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Debate heats up over Photoshopped fashion models

Are models too thin? Are their photoshopped ads creating unrealistic body images among women?
Are models too thin? Are their photoshopped a... 04:56

The unaltered photo of 48-year-old Cindy Crawford is sparking a new discussion. The picture, taken in 2013, focuses attention on Photoshopped images, and whether we can embrace natural beauty. Now, the issue is making its way to Capitol Hill, reports CBS News correspondent Vinita Nair.

When fashion designer Elie Tahari casts for Fashion Week, he starts off with hundreds of models then narrows it down to about 25.

"The relationship between a model and the designer, it's always something that comes from inside," Tahari said.

While Tahari may be looking for something on the inside, what the rest of us see is the outside -- and that outside is almost always tall, beautiful and very, very thin.

Agent and former model Bethann Hardison said that's been the industry standard for years.

"It is important that a fashion model is a fashion model," Hardison said. "She has to be lean. She should be tall and it is not someone who is fuller body. That is not fashion. That's something else."

At 5-foot-9 and a natural size zero, 22-year-old Madisin Bradley fits that mold. She's been modeling for five years, working both in the U.S. and abroad. Even though she said she has a fast metabolism, she's had trouble fitting into certain pieces during fashion week because they were too small.

"And I'm very tiny myself," Bradley said.

After two models died in Europe from anorexia related causes, the fashion industry in Spain and Italy began monitoring how thin a model can be based on body mass index (BMI).

Israel has gone further, passing a law that requires a model to have a BMI of at least 18.5.

In comparison, American women on average have a BMI of 26.5 and wear a size 14.

The Israeli law also requires that any print ad that has been Photoshopped, says so.

"Young children are being affected by imagery every single day," plus-sized supermodel Emme said.

She wants regulations in the U.S., especially around Photoshopping.

"Young girls are thinking, 'That's how I want to look like,'" Emme said.

Even someone as petite as Bradley said she has been Photoshopped.

"Every picture has. Every picture. Every single picture has, right?" Emme asked.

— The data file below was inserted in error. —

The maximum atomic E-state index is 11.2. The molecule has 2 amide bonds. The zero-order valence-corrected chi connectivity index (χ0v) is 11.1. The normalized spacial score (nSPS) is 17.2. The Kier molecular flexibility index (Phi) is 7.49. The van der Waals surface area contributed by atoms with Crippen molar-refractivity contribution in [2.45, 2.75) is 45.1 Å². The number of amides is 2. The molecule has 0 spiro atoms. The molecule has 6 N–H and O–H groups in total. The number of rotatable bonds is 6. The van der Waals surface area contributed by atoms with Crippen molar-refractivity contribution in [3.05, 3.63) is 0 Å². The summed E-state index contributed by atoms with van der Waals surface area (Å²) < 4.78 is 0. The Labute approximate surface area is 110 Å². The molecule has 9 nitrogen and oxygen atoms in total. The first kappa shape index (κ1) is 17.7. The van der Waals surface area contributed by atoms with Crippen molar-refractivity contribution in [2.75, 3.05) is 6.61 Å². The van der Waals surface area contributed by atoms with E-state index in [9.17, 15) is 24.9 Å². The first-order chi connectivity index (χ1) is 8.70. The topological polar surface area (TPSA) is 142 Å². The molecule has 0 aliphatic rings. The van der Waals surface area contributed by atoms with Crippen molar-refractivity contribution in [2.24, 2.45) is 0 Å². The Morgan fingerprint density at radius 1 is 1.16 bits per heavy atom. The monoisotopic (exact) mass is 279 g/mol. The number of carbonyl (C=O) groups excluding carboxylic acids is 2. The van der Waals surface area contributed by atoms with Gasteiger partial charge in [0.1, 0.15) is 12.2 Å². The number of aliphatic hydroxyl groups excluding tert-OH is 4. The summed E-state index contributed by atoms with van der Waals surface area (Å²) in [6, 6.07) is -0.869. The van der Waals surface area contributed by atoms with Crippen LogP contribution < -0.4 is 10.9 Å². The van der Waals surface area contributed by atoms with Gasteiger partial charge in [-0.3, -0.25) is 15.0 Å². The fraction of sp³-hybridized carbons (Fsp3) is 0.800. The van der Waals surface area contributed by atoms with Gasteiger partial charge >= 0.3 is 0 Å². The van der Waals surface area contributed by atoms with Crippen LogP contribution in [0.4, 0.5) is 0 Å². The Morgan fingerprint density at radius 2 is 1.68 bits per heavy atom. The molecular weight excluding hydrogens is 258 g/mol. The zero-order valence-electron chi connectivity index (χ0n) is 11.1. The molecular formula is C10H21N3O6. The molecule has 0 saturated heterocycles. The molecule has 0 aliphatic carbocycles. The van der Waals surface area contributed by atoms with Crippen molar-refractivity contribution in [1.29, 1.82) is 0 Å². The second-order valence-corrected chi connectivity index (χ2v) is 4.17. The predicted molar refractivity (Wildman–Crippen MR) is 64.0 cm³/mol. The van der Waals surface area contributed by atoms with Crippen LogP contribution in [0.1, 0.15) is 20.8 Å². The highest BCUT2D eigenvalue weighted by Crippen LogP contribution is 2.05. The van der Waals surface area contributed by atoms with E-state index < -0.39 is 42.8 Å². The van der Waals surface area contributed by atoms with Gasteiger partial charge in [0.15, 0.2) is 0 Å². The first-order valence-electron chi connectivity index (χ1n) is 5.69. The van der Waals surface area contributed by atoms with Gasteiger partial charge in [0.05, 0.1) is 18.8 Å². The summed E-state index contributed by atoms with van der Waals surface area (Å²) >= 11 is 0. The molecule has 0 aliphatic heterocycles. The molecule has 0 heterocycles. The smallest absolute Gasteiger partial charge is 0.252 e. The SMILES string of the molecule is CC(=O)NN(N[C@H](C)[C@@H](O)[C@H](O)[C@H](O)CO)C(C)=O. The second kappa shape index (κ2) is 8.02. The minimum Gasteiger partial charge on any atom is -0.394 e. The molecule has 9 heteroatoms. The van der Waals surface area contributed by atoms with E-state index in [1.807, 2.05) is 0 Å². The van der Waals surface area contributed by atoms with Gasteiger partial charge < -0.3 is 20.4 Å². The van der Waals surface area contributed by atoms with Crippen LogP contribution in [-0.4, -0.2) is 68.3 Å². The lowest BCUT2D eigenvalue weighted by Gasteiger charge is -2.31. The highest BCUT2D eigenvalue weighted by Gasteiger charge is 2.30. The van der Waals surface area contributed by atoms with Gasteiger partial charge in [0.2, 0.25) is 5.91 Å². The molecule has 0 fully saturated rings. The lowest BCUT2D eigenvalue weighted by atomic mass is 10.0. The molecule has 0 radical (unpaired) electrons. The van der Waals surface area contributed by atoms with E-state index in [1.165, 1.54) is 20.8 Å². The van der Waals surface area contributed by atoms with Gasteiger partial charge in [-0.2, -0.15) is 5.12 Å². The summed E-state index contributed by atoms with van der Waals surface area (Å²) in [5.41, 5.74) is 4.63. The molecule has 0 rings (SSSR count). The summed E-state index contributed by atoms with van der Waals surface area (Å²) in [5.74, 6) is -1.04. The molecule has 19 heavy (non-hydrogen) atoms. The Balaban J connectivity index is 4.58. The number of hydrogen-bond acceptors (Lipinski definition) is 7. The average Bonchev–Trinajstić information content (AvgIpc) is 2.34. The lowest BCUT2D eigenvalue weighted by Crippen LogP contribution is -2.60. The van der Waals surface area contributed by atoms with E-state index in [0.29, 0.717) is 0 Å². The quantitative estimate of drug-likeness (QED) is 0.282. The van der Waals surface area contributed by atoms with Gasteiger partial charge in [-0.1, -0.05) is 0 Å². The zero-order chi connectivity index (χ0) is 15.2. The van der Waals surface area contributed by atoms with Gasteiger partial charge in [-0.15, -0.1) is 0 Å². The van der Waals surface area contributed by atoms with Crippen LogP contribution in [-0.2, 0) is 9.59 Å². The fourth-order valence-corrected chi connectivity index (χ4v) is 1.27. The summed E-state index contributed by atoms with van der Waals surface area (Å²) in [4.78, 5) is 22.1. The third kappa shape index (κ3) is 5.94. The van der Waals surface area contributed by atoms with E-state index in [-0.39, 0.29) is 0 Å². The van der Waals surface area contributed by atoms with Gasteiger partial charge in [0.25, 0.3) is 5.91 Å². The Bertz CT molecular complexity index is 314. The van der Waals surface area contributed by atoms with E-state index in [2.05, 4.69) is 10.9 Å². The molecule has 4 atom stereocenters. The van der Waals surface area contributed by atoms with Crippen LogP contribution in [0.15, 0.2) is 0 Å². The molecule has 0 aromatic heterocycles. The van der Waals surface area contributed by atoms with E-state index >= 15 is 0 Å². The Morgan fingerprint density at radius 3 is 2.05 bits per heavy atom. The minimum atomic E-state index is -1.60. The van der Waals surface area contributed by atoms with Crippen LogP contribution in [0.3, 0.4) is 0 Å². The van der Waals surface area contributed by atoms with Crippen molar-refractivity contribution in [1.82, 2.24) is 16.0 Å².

"It has," Bradley said. "It could be for my complexion to my weight."

A Girl Scouts of the USA survey found 89 percent of teenage girls feel the fashion industry pressures them to be skinnier.

Now, Eating Disorders Coalition policy director Kathleen MacDonald, is taking the fight before Congress.

She battled her own body issues and said they started from fashion magazines.

"Definitely by the time I was 12, I was restricting what I was eating," MacDonald said.

At the height of the problem she said she started to give up.

"[I] was planning to take my own life, because I was so sick of being sick and sick of not getting better," MacDonald said.

It took MacDonald 20 years to recover from both anorexia and bulimia.

Now, her coalition is now sponsoring three separate bills calling for eating disorder education and for greater transparency in advertising.

She disagrees with people who believe education on the issue can't be legislated.

"We have to start with something," MacDonald said. "I am committed to doing this until not one more person dies prematurely from an eating disorder."

Tahari, on the other hand, said the solution to unhealthy models shouldn't come from Congress, but from the fashion industry itself.

"Every designer needs to take responsibility, and they have to deal with real things, real women, real sizes, real models. It's good for business," she said.

MacDonald and the Eating Disorders Coalition plan to have their bills brought before Congress this spring.

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